Sutherland, Tonia. “Archival Amnesty: In Search of Black American Transitional and Restorative Justice.” Special Issue of Journal of Critical Library and Information Studies,. From (Archival) Page to (Virtual) Stage: The Virtual Vaudeville Prototype. edited by. Michelle Caswell, Ricardo Punzalan, and T-Kay Sangwand, 2017.

The American Archivist, vol. 79, no. 2, 2016, pp. 392-416.Wolters, Raymond.

The New Negro On Campus: Black College Rebellions of the 1920s. Princeton UP, 1975.

Young, Vershawn Ashanti, and Michelle Bachelor Robinson. The Routledge Reader of African American Rhetoric. Routledge, 2018.

“Youth March for Integrated Schools.” 1958-1959.

Additional Sources & Projects

“Ancient Greek Rhetoric in Immersive Virtual Reality.” University of Minnesota’s Supercomputing Institute.          immersive-virtual-reality

Auslander, Mark. “Touching the Past: Materializing Time in Traumatic ‘Living History’ Reenactments.” Signs and Society, vol. 1, no. 1, 2013, pp. 161-83.

Bordo, Susan. “When Fictionalized Facts Matter.” The Chronicle of Higher Education. 6 May  2012).

Bowman, Doug, Aaron Johnson, David Hicks, David Cline, and Eric Ragan. “If This Place Could Talk: Using Augmented Reality to Make the Past Visible.” Social Education, vol. 81, no. 2, 2017, pp. 112-6.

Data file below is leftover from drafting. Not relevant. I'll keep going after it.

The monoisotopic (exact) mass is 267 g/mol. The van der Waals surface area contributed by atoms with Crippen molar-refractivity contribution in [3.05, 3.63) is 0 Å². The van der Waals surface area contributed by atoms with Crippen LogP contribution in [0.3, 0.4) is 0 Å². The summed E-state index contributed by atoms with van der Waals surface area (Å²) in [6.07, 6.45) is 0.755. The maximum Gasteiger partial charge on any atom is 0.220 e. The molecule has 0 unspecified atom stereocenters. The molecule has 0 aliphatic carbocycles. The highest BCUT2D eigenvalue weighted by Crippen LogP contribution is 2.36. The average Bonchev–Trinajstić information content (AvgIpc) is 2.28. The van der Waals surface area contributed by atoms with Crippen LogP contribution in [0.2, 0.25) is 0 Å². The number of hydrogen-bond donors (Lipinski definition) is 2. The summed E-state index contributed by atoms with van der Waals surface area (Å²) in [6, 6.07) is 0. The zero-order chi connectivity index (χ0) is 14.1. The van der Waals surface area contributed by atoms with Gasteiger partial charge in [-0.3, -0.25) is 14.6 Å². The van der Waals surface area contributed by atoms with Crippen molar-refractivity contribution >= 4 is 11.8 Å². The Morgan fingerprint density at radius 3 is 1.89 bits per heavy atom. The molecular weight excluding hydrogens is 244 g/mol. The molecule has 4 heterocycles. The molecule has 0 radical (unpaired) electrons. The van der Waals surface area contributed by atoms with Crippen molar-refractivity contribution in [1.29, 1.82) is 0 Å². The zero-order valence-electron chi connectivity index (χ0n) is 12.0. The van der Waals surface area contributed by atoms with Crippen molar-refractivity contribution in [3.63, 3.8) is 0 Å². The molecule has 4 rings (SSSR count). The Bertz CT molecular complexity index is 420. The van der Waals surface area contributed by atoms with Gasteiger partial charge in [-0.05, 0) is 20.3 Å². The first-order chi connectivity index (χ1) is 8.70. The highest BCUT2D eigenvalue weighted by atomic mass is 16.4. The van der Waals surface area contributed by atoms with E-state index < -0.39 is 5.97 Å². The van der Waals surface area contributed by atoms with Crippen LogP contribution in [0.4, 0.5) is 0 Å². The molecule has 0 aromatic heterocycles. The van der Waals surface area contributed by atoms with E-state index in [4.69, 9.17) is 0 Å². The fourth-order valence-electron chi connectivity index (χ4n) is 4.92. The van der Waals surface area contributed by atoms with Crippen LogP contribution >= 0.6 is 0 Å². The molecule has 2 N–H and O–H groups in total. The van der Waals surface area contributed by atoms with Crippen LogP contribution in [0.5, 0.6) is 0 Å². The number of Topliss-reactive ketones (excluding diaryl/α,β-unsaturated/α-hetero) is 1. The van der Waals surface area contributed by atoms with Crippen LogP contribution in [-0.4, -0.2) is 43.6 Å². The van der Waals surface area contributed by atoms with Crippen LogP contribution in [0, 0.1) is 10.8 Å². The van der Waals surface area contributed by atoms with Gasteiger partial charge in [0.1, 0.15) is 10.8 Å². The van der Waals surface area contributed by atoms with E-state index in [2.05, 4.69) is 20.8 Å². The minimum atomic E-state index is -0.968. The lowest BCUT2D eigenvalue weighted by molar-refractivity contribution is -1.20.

Connolly, N.D.B.. “A Black Power Method.”

Couser, G. Thomas. “Making, Taking, and Faking Lives: The Ethics of Collaborative Life Writing.” Style, vol. 32, no. 2, 1998, pp. 334-50.

Enoch, Jessica. “Changing Research Methods, Changing History: A Reflection on Language, Location, and Archive.” Composition Studies, vol. 38, no. 2, 2010, pp. 47-73.

Gutenson, Leah DiNatale and Michelle Bachelor Robinson. “Race, Women, Methods, and Access: A Journey through Cyberspace and Back. Peitho, vol. 19, no. 1, 2016, pp. 71-92.

Mandziuk, Roseann M., and Suzanne Pullon Fitch. “The Rhetorical Construction of Sojourner Truth.” Southern Journal of Communication, vol. 66, no. 2, 2001, 120-38.

Sims, David. “A New Way of Looking at To Kill a Mockingbird.” The Atlantic. 17 Dec. 2019.

Sutherland, Tonia. “Restaging the Record: Opportunities for Collaboration in Event-Based Archivy,” Annual Review of Cultural Heritage Informatics, edited by Samantha K. Hastings, 2014.”Virtual Martin Luther King, Jr. Project.” North Carolina State University.

Woods, Carly S. “Barbara Jordan and the Ongoing Struggle for Voting Rights.” Quarterly Journal of Speech, vol. 106, no. 3, 2020, pp. 291-298.


I.: Pedagogical Assignment –